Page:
Cisco’s Hideaway is not the place it once was. Business is down on last year and, one afternoon this week, the only patrons of the dark and smoky two-bit bar on the bayou were Ryan and Rodney, who were lamenting their community’s misfortunes since BP’s oil spill.
“There ain’t no turning point,” said Ryan, a former shrimper. “It’s all downhill.”
US President Barack Obama this week declared that the US was “finally close” to an end to the crisis prompted by BP’s gushing Macondo well as the oil company successfully began the process of plugging the well once and for all. But for many residents of Grand Isle, Louisiana, one of the communities affected worst by the spill, it can feel like the hardships are only just beginning.
The slug-shaped island, which you access by a long and twisting two-lane causeway built over marshes, relies heavily on tourism in the summer months, as holidaymakers flock to enjoy the wide, sandy beaches. Today, instead of swimmers and bikinis, there are piles of plastic bags, shovels, machines to wash the sand of oil and miles of orange plastic fences with signs saying “authorized personnel only”.
June Crosby, who has been working the cash register at the local Sureway supermarket for the past 13 years, says that takings are down by as much as 50 per cent compared with normal summers. “A lot of our regular visitors . . . haven’t come this year,” she says, as she bags some bread, ham and pickles for a rare customer. “It’s because of the spill.”
Fishing, one of the community’s mainstays, is still prohibited because of state and federal bans. Locals have no idea when authorities will lift them and still tell stories of oil lingering below the surface of the Gulf of Mexico.
Many fishermen have compensated their losses by joining “vessels of opportunity”, set up by BP since the spill. The programme, which employs fishing boats in the clean-up and pays fishermen about $200 for an eight-hour day and $2,000 a day for the use of a 45-foot vessel, has saved many families from ruin.
But Karen Hopkins, who works at Dean Blanchard Seafood, a wholesale buyer located in a boxy office above a bayou, estimates that only 65 per cent of local fishing boats are involved in the programme. “I know for sure that a lot of the people we work with can’t get on [the programme],” she says.
Meanwhile, her business has suffered. Between May 1 and the end of July, she bought 1.7m lbs of fish to the canning companies and restaurants who are her customers. During the same period last year, she bought 6.3m lbs.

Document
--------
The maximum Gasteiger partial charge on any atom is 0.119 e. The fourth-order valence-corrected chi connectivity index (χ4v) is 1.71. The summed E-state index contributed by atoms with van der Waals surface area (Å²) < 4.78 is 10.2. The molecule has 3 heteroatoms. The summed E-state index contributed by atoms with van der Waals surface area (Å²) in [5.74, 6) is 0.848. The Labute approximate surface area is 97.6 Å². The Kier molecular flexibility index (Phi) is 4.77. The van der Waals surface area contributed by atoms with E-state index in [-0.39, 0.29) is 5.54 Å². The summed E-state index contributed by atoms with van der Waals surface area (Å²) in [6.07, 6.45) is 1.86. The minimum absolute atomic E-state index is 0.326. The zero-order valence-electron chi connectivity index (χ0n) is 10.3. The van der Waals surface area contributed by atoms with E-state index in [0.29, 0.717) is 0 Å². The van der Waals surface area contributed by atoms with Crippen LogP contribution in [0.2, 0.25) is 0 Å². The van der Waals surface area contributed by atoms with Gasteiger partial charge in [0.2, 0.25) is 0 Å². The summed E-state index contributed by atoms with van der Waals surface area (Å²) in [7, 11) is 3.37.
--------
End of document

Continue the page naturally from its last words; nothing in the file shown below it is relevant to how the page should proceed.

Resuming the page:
Ms Hopkins says that the company has received $165,000 so far from BP’s compensation fund. But with profits down $3m in the period, she insists it is insufficient.
That is a common complaint in Grand Isle, a community of about 1,500 residents who live in clapboard houses resting on often implausibly high wooden stilts.
And, with growing optimism in Washington and elsewhere about the clean-up, the complaint is now increasingly accompanied by a concern that BP is going to wind down its presence. One distraught fisherman asks: “We’re getting some money now, but who is going to be there in a year when someone gets sick from the fish I catch and sues me?”
Curtis Thomas, BP’s local spokesman, concedes that handling of the compensation issue “has not been perfect”, even though his company has paid out 2,157 cheques for a total of $5.1m, without including larger claims.
He also admits that not all local fishermen have been able to join the “Vessels” programme. But he insists that concern about BP leaving or scaling back its operations is unfounded. “There is no rush to pull out of the area,” he says. “The company will be here financially . . . that means making people whole and compensating businesses for a long period of time.”
Even if it is, there is another worry: the federal government’s continuing moratorium on deepwater drilling, which is an important employer throughout the region. In a meeting this week in New Orleans, David Carmardelle, mayor of Grand Isle, implored Washington to lift the ban.
“It’s like a ghost town right now,” he said. “My fishing is gone, my oil fields are gone. We have no way of making a living.”